is one long laugh from start to finish
and full of merry complications, with
pretty songs, dainty dances, evolu
tions and graceful poses by beauti
ful young misses.
The play Is what its name suggests,
troubles by Percy and Harold, all the
way through, much of it being made
for them by Kabbling Bess Snodgrass,
one of Lucy Daly's latest creations.
Interspersed through the farce are
some pretty musical numbers and
"The Old Homestead.
The younger generation of theater
goers will be particularly pleased to
hear of the appearance of Denman
The Original and Only DEN
The Best American Play Ever Written.
Seats now on sale: 25, 50, 75, $1.
Home of the "Mirror Screen."
Our lalest novelty. Eighteen lights
now burn through the whole show
DONT MISS THE
Lassoing Wild Animals
Pictures WED. and THURS. The
biggest feature ol the year.
VICTOR & LAMBERT'S Romantic Western Comedy:
MATINEE AND NIGHT
Thrills, Uusic, Comedy and one Gun Shot Matinee 10, 25. Night 10, 20. 30, 50. SEATS TUESDAY, 10 A. M.
Thompson's "The Old Homestead" at
the Gennett theater next Tuesday,
The play itself is as familiar to the
majority of theater-goers as a house
hold word. For that reason no de
scription of it is necessary, and all
that needs to be said is that there is
no purer, sweeter or more wholesome
play in existence, none which holds
the mirror up to nature more truly,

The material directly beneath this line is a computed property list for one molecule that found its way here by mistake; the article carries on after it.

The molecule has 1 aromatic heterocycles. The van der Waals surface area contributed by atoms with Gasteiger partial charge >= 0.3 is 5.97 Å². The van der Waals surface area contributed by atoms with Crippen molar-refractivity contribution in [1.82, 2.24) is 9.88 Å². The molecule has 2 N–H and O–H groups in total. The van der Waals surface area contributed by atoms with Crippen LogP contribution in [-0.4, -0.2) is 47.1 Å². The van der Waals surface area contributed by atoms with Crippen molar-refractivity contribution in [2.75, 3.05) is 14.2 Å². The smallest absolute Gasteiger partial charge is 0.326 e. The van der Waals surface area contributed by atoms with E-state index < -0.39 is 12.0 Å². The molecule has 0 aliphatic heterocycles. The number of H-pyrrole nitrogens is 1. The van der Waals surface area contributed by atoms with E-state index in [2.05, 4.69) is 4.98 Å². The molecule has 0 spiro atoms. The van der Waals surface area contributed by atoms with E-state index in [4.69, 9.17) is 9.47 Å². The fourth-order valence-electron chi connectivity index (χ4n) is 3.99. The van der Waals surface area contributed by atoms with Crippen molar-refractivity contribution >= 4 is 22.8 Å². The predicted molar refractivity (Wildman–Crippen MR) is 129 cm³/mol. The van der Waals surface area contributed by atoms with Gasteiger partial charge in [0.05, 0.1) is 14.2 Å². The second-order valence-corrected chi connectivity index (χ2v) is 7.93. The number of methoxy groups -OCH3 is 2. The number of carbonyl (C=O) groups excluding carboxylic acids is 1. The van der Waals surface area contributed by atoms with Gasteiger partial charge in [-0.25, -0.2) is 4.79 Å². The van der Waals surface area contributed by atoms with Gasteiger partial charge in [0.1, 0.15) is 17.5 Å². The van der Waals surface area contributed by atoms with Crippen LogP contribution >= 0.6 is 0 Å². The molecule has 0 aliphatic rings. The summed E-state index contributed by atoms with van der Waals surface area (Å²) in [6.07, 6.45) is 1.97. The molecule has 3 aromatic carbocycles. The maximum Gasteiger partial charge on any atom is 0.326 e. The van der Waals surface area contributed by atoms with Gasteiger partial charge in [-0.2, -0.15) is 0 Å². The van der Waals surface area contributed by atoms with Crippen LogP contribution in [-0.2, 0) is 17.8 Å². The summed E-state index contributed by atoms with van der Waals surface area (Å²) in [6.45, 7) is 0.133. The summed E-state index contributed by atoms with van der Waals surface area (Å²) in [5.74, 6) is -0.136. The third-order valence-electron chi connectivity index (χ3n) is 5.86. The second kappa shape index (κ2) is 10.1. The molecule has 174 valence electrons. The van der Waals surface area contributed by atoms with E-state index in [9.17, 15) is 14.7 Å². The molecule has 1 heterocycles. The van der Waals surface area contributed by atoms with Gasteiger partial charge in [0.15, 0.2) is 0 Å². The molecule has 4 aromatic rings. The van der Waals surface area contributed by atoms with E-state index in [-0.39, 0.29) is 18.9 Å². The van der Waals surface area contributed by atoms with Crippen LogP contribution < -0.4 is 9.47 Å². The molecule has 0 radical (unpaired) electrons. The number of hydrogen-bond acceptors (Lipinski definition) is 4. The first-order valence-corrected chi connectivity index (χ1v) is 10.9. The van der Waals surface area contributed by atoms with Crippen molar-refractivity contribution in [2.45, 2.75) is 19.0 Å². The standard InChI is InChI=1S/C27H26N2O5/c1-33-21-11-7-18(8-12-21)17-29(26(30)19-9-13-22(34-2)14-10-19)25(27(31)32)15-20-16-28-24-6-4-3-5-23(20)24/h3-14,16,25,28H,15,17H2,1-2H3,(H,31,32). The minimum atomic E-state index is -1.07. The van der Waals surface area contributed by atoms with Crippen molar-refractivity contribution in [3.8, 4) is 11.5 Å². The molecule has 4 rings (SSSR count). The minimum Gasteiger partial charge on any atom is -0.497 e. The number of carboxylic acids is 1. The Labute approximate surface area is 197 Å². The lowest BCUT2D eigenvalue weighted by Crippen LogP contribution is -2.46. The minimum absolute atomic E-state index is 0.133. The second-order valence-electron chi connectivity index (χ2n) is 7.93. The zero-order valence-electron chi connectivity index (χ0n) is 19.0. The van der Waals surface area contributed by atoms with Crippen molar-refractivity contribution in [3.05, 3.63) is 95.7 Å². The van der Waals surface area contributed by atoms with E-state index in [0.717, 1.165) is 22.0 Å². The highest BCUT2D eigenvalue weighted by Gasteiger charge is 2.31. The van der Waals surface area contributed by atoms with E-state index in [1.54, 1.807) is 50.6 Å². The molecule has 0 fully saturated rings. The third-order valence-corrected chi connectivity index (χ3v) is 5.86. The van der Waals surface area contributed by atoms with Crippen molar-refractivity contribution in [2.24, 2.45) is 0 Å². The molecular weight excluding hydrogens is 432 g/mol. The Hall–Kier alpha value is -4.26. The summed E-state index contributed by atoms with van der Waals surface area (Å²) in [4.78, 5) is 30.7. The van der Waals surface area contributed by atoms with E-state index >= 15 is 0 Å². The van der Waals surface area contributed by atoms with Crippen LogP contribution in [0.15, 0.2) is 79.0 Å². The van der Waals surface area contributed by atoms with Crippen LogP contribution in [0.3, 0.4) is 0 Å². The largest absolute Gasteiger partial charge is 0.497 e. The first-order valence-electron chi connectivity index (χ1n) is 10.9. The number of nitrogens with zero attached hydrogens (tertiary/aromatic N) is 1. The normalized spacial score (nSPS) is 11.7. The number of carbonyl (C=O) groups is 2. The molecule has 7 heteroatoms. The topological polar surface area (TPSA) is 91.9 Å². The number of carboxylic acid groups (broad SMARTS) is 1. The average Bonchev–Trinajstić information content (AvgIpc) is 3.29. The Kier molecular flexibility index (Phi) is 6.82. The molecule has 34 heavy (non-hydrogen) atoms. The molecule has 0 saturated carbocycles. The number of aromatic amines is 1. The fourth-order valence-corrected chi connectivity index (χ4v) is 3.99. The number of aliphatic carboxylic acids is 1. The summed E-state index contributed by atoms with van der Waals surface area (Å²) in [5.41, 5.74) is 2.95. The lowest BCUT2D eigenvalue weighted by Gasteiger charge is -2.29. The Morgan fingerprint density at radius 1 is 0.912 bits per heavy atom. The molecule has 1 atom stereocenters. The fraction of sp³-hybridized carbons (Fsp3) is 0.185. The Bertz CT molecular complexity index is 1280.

and none which has more real inspir
ation in its every line and feature,
than "The Old Homestead." It is ab
solutely true to the Xew England
country life which it represents. It
is of simple plot, deals with homely
interests and is replete with genuine
Sunshine and shadow, laughter and
tars, humor and pathos these are
the inevitable associates of "The Old
Homestead." It makes a direct and is
resiible appeal to the human heart,
for it preaches a sermon of faith, hope
and charity. There never was a more
beautiful portrayal of home life a
more tender picture of parental love
and forgiveness, than is shown in this
particular play. No wonder, there
fore, that, though old. it's ever new,
and its popularity continues.
Jng from the deliberate waste of op
portunity. IVederic Thompson. the
producer, with his useful careful at
tention to t'ae selection, of casts has
chosen a company whose dominant
characteristic, considered individually
ly or collectively is efficiency. Dor
is Mitchell and Lionel Adams have
the leading roles. Other characters"
are in the hands of such capable ar
tists as those of Albert Sackett, Gwen
dolyn Pier, Forrest Orr, Lirie McCall,
William H. Sullivan and Alice Kelly.
The scenic production of "The Spend
thrift" is a typical Thompson effort
marked by combined beauty and at
"The Girl arvi the Stamoede."
Marked with the stamp of success
comes Gaskell & McVitty's success-
. ful Western drama, "The Girl and the
j Stampede," a realistic and couvine
( inj? play, more modem than the many
j western plays now betug offered to
; the theater going public. Mr. McVit
i ty. to whom falls the engaging of ner
j formers for this successful firm, has
; been more than careful in selecting
his people, only engaging performers
suited in physique" and ability for
western parts. The staging, scenery
and effects, both electrical and me